Thursday, 19 August 2010

British government U turn on energy pricing inquiry

Another piece of coalition chicanery:
Before the general election, the Conservatives and the Liberal Democrats repeatedly criticised Labour for failing to tackle prices charged by the Big Six suppliers. Both the opposition parties demanded an inquiry by the Competition Commission.

An inquiry would have the power to reform the industry, encourage new entrants to break the hold of players such as British Gas and EDF on 99 per cent of the market and, potentially, impose price caps.

However four months into the Coalition Government, no inquiry has been called and the Department of Energy and Climate Change confirmed last night that it has no plans to refer the industry to the Competition Commission.

The news comes amid the possibility that the Coalition will reduce the Winter Fuel Payment for older people, worth £250 per household, or £400 where at least one partner is 80 years old.

With annual bills over £1,000, social problems caused by high energy prices have escalated.

Homes in fuel poverty – defined as spending 10 per cent or more of their income on fuel – have trebled in five years to around 6.6 million. Figures released in December showed that during the cold winter of 2008/09, “excess winter mortality” jumped by 49 per cent to 36,700, sending an extra 10,000 pensioners to early graves. (1)
A few months ago, it was a critical issue that needed to be addressed. Now it doesn't merit a mention, even though energy bills are eating up far more of people's incomes than before. Having extracted what they wanted from you - your vote - they now have to attend to their real masters, the private sector energy companies.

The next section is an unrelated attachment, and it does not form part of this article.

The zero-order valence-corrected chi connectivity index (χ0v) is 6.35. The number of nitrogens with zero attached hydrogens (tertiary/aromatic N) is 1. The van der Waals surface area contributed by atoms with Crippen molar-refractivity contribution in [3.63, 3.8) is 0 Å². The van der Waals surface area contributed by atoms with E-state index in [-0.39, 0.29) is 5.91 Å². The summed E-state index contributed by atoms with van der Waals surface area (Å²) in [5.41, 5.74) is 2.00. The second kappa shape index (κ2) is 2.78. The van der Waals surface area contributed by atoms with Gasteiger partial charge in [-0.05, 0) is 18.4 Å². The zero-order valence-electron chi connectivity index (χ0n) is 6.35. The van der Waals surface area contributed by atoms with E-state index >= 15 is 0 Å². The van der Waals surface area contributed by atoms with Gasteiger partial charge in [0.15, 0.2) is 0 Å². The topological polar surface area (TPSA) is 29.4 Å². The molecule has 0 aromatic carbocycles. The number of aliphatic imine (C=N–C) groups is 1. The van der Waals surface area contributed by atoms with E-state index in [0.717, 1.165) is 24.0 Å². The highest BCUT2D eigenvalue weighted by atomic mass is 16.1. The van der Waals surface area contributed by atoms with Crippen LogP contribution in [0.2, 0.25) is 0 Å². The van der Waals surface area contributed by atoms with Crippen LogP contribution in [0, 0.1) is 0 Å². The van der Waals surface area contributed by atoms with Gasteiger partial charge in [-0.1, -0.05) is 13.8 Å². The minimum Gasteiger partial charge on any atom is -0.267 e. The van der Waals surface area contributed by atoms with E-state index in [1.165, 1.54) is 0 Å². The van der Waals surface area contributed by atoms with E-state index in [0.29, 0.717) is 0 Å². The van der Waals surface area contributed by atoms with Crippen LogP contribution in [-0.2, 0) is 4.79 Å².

After all, Nice Dave and Gorgeous George will need well paid sinecures once they quit this politics lark.

Any moves on the Winter Fuel Allowance need to be watched closely. A means tested allowance might be workable and not morally repugnant, but the BBC has hinted that this isn't an option that the coalition are considering seriously (2).

It seems likely that the age of qualification - currently 60 - will be revised upwards - perhaps as high as 75 (3) as this would honour the coalition agreement to protect . there's only one word for such an idea - barbarism. Once people are retired, probably living on a fixed or very limited income, and are becoming frail, a move like this is going to cause misery and will result in many more deaths. These will be attributable to Cameron and Osborn, if they follow through on this idea.

I can not see any reason why energy utilities should not be nationalized. They are key infrastructure, and should be in public hands. They should never have been sold off. It's an indictment that British citizens are being ripped off by energy companies that are largely foreign owned, and - regardless of ownership - view the people using the energy as cows to be milked.

The tragedy is that the British government seems to think along similar lines - British citizens don't need to be protected from this exploitation, and the elderly and vulnerable do not need to be cared for.
1 - "Coalition turns down heat under energy suppliers," by Martin Hickman. Published in the Independent, 18th of August, 2010. (
2 - "Benefits review 'shocking betrayal' says Labour," unattributed article. Published by the BBC, 18th of August, 2010. (
3 - "Ministers consider cuts to winter fuel allowance," by Nigel Morris. Published in the Independent, 18th of August, 2010. (

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